AI and 5G to Fuel Next Wave of IoT Services, Says GTC Panel of Telecom Experts

A combination of edge AI and 5G connectivity will usher in industry advances for consumers and enterprises.
by Scott Martin

The rollout of 5G for edge AI services promises to fuel a magic carpet ride into the future for everything from autonomous vehicles, to supply chains and education.

That was a key takeaway from a panel of five 5G experts speaking at NVIDIA’s GPU Technology Conference this week.

With speed boosts up to 10x that of 4G, 5G will offer game-changing features to cellular networks, such as low latency, improved reliability and built-in security. It will also radically improve AI services, such as online gaming, those provided by AVs, and robots used for logistics. In addition, AI on 5G could help deliver services like online learning and micro banking to remote regions of underdeveloped parts of the world today.

Executives from Verizon, Wind River, Mavenir, Google and NVIDIA shared their views on the wide-ranging impact 5G will have on edge AI services. And if just half of their predictions appear within the next decade, the future promises exciting times.

Enhance Human Experience

The next generation of applications is going to enhance the human experience and create new opportunities, said Ganesh Harinath, VP and CTO of 5G MEC and AI platforms at Verizon. But he said the networking requirements for the future call for edge computing.

“The inferencing aspect of machine learning has to be moved closer and closer to where the signals are generated,” said Harinath.

Propel Digital World

Nermin Mohamed, head of telco solutions at embedded systems software provider Wind River, said that 5G, AI and edge computing are “the three magic words that will propel the digital connected world.”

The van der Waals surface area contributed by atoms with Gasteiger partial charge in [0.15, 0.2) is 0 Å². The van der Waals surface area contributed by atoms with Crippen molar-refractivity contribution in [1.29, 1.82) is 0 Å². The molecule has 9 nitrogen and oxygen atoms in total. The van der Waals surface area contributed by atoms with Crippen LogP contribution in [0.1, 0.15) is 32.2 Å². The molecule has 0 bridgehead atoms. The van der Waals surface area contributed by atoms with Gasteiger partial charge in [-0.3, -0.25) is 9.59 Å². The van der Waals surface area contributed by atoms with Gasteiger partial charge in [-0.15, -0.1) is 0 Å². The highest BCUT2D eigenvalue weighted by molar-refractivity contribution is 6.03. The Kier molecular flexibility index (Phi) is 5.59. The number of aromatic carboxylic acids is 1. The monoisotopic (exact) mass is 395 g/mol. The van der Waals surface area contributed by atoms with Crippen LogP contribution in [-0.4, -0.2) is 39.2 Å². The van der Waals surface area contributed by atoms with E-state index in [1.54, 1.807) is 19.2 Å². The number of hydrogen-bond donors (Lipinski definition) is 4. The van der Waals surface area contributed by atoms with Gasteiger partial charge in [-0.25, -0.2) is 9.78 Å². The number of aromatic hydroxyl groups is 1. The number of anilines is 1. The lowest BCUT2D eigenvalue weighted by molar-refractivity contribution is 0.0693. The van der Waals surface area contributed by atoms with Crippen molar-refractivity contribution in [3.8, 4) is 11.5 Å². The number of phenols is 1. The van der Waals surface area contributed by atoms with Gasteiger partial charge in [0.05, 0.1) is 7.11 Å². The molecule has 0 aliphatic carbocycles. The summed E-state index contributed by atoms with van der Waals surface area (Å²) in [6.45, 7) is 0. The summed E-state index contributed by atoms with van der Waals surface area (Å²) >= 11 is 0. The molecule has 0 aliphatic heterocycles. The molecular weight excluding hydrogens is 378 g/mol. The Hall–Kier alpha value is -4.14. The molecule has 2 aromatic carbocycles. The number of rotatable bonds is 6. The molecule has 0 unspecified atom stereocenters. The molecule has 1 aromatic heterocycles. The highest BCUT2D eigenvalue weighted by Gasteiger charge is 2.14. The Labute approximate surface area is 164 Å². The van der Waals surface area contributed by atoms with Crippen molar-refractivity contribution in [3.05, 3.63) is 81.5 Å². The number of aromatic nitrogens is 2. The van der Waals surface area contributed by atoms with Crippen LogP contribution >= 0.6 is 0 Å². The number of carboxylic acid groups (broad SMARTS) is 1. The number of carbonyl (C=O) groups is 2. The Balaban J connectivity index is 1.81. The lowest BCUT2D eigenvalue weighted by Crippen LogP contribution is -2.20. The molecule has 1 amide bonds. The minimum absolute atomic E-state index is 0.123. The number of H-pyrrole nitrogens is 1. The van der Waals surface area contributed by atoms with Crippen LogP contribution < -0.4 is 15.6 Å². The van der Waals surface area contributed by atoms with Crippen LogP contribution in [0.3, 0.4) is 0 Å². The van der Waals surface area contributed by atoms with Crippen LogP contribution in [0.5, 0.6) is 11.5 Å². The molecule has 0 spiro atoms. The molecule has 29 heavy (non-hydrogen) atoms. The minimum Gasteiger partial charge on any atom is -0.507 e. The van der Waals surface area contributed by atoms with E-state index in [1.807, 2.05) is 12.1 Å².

She said that companies are looking at 5G as an accelerator for their revenue and that the rollout of 5G grew four times faster than 4G over the past 18 months.

Bridge Digital Divide

The availability of 5G will usher in digital services to remote places, bridging the digital divide, said Pardeep Kohli, president and CEO of telecom software company Mavenir.

With 5G “you can have low latency and a good experience where this type of connectivity can be used for having an education” where it might otherwise not be available, said Kohli.

Reshape Telecom, Edge

Open ecosystems are key to encouraging developers to build applications, said Shailesh Shukla, vice president and general manager for Networking and Telecom at Google Cloud

“With the advent of 5G and AI, there is an opportunity now to reshape the broader telecom infrastructure and the edge industry by doing something very similar to what was done with Google and Android,” Shukla said.

‘Heady Mix Ahead’

A lot of the applications — autonomous vehicles, augmented and virtual reality — have been restrained by network limitations, said Ronnie Vasishta, NVIDIA senior vice president for Telecoms. NVIDIA has been investing in GPU and DPU platforms for accelerated compute to support the ecosystem of edge AI applications and telecom partners, he said.

“Sometimes we underestimate the impact that 5G will have on our lives,” he said. “We’re really in for a heady mix ahead of us with the combination of AI and 5G.”

The panel discussion, “Is AI at the Edge the Killer App for 5G?,” is available for replay.